As a result, there was a triable issue of fact relating to whether the loan from the Defendant to the Corporation amounted to a breach of the subordination agreement–the Defendant entered into with the Plaintiff.   Based on this Ruling Creditors or Lenders should ensure that the subordination agreement proscribes transfers of funds or loans from an individual debtor to a company that he or she creates.   Thus, the funds loaned by the Creditor are not siphoned into a corporation that is not liable to repay the funds to the Creditor.

If you have any concerns or questions, then please contact us at: www.vrplawgroup.com For more go to:  Wells Fargo v. Hindman

Negotiating and Drafting Commercial Leases for Tenants: What should I know? What are some common traps? The importance of Lease Review!

One of the biggest mistakes that many Business Owners, Entrepreneurs, and Start-Up Companies make is signing whatever lease that is put in front of them.  Figuring out where you are going to office involves not just the location, but the terms to expand, add office space, sublease, renew at market rates, allow for moving and relocation expenses, renewal rights, build outs, payments for electricity and gas during non-office hours, advertising and signage, phone and internet routing, and a variety of other provisions that most Tenants do not consider.

Working with a Commercial Broker is advisable to make sure you understand what is customary and standard in the industry, but do not accept a lease, because the Landlord says that is what they have all Tenants sign.  The reality is there is no such standard lease that all Tenant’s sign. Each business and each Tenant’s business plan and spacing needs are different.  Before you sign or agree to that two hundred percent (200%) holdover penalty make sure you try to negotiate a lower amount.  Otherwise, your renewal rights can expire and you may become a holdover tenant that pays a lot more than it bargained for.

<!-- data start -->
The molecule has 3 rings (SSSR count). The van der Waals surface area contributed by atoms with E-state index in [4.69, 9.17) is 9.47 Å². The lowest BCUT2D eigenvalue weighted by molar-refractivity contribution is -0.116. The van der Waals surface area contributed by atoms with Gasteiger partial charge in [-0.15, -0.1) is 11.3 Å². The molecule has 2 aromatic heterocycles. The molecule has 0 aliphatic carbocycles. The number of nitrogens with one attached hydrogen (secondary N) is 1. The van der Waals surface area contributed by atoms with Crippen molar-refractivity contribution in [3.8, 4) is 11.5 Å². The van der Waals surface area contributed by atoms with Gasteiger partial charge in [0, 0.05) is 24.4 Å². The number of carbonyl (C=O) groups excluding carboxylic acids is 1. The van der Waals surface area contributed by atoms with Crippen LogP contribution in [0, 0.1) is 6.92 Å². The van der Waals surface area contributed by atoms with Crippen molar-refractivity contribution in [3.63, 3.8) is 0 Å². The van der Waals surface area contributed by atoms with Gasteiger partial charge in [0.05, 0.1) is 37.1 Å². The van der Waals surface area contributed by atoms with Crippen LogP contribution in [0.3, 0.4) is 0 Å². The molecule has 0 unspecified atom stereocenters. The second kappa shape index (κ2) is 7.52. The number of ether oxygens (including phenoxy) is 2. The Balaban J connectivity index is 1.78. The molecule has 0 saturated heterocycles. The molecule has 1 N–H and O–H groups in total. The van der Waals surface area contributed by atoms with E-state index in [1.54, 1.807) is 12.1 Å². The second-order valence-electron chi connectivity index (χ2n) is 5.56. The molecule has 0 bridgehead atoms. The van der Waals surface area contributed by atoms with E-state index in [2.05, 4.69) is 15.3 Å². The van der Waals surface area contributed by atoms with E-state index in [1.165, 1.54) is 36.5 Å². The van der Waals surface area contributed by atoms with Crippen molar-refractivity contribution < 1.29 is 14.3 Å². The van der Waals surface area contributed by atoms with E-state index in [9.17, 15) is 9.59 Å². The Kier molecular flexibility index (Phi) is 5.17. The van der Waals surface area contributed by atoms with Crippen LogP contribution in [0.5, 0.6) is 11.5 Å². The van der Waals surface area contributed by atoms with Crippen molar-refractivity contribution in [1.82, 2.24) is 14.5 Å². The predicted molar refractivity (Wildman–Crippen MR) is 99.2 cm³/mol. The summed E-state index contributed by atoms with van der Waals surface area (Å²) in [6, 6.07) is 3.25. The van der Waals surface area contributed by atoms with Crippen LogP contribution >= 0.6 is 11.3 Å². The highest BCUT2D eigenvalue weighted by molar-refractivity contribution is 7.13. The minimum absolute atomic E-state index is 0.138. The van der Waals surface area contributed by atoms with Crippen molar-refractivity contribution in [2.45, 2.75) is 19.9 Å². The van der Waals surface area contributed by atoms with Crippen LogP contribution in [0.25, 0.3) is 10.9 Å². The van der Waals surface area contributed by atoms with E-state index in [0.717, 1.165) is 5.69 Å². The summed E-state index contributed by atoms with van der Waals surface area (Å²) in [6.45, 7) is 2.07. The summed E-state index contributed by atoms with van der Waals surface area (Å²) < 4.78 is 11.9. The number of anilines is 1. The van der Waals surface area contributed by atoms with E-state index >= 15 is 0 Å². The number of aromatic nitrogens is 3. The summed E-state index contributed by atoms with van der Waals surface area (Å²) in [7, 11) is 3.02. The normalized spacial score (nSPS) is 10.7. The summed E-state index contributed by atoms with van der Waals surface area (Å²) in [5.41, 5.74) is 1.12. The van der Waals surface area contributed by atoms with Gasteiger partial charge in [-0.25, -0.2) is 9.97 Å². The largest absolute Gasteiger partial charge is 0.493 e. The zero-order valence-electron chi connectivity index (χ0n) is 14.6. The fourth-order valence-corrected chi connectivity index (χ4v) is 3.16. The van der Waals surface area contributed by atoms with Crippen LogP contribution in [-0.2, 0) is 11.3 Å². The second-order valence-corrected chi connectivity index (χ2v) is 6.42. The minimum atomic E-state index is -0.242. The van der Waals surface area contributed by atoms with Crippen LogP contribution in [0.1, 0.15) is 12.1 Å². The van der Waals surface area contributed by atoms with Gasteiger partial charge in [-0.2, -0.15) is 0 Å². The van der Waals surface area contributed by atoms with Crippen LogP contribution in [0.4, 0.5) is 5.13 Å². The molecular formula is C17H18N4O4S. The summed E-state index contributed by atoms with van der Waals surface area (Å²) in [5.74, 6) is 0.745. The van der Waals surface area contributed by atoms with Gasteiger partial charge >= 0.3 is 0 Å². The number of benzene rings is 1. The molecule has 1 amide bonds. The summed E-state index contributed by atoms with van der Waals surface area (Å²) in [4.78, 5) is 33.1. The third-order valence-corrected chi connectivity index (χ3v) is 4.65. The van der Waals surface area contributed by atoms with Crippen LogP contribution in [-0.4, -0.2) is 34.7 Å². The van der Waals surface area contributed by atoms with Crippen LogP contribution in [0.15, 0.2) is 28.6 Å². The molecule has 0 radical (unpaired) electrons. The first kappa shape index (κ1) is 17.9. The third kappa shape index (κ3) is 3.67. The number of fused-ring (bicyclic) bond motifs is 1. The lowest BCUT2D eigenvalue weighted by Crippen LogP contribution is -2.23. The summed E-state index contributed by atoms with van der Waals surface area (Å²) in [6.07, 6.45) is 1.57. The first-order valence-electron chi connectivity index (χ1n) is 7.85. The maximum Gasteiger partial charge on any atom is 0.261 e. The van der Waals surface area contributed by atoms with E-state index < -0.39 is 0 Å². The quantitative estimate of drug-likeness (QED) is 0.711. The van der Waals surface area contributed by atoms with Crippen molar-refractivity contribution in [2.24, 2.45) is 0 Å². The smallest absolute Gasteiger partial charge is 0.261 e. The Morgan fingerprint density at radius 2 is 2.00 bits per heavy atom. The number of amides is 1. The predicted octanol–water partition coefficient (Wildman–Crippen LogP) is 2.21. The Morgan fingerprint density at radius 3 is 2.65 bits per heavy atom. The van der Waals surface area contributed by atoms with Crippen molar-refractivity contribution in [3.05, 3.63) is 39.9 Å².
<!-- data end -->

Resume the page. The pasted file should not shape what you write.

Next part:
Moreover, renewal provisions that do not have any process for defining or coming to an agreed upon Fair Market Rental Rate are very difficult for Tenants to enforce.  Quite often, the Landlord is not willing to accept the Tenant’s Fair Market Rental Rate analysis and increases the rate to higher than the Fair Market Rental Rate for the Tenant to renew the same lease. However, at this point, the Tenant may incur, significant relocation costs, so the Tenant may be forced to accept a higher than Fair Market Rental Rate to stay in good standing with its prior lease.  In these situations, an egregious holdover penalty will also give the Landlord significant negotiating leverage to force the Tenant to accept its Fair Market Rental Rate that it sets to renew.

So, before you sign that commercial lease make sure an attorney that understands Tenant’s Rights and represents Commercial Tenants reviews your lease.   It could be the difference between meeting your monthly operating budget or finding yourself having to reduce operating expenses to renew and stay where you started out three (3) or five (5) years ago. Of course, if you have any concerns or questions, then please do not hesitate in contacting us at www.vrplawgroup.com

The Value of Business Relationships: Clients, Contractors, Employees, Landlords, Vendors and Competitors!